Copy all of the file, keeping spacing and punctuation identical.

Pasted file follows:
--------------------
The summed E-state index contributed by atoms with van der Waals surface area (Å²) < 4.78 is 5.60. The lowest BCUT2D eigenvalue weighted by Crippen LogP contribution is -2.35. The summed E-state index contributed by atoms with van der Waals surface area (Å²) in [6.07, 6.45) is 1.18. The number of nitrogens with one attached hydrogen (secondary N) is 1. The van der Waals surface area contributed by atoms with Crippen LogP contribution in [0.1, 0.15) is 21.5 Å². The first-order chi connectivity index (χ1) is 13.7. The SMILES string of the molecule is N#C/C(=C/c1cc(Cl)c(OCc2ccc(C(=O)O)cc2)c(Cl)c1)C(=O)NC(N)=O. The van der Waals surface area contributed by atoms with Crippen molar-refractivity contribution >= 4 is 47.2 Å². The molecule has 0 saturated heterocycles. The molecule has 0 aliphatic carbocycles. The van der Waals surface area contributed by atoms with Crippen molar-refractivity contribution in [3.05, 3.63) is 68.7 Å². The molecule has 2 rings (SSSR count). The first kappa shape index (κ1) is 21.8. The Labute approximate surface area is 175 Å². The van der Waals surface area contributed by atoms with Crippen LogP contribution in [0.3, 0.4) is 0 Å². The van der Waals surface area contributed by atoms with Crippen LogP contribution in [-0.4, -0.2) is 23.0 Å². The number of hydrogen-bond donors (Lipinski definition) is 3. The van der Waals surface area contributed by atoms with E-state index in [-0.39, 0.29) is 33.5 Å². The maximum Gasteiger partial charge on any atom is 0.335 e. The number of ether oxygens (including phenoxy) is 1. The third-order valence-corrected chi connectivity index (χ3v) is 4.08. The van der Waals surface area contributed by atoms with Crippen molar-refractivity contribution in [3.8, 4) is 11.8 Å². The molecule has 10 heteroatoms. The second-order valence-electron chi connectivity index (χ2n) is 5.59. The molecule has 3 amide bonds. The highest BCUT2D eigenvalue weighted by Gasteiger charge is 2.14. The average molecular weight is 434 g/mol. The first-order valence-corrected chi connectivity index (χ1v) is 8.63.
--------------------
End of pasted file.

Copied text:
The summed E-state index contributed by atoms with van der Waals surface area (Å²) < 4.78 is 5.60. The lowest BCUT2D eigenvalue weighted by Crippen LogP contribution is -2.35. The summed E-state index contributed by atoms with van der Waals surface area (Å²) in [6.07, 6.45) is 1.18. The number of nitrogens with one attached hydrogen (secondary N) is 1. The van der Waals surface area contributed by atoms with Crippen LogP contribution in [0.1, 0.15) is 21.5 Å². The first-order chi connectivity index (χ1) is 13.7. The SMILES string of the molecule is N#C/C(=C/c1cc(Cl)c(OCc2ccc(C(=O)O)cc2)c(Cl)c1)C(=O)NC(N)=O. The van der Waals surface area contributed by atoms with Crippen molar-refractivity contribution >= 4 is 47.2 Å². The molecule has 0 saturated heterocycles. The molecule has 0 aliphatic carbocycles. The van der Waals surface area contributed by atoms with Crippen molar-refractivity contribution in [3.05, 3.63) is 68.7 Å². The molecule has 2 rings (SSSR count). The first kappa shape index (κ1) is 21.8. The Labute approximate surface area is 175 Å². The van der Waals surface area contributed by atoms with Crippen LogP contribution in [0.3, 0.4) is 0 Å². The van der Waals surface area contributed by atoms with Crippen LogP contribution in [-0.4, -0.2) is 23.0 Å². The number of hydrogen-bond donors (Lipinski definition) is 3. The van der Waals surface area contributed by atoms with E-state index in [-0.39, 0.29) is 33.5 Å². The maximum Gasteiger partial charge on any atom is 0.335 e. The number of ether oxygens (including phenoxy) is 1. The third-order valence-corrected chi connectivity index (χ3v) is 4.08. The van der Waals surface area contributed by atoms with Crippen molar-refractivity contribution in [3.8, 4) is 11.8 Å². The molecule has 10 heteroatoms. The second-order valence-electron chi connectivity index (χ2n) is 5.59. The molecule has 3 amide bonds. The highest BCUT2D eigenvalue weighted by Gasteiger charge is 2.14. The average molecular weight is 434 g/mol. The first-order valence-corrected chi connectivity index (χ1v) is 8.63.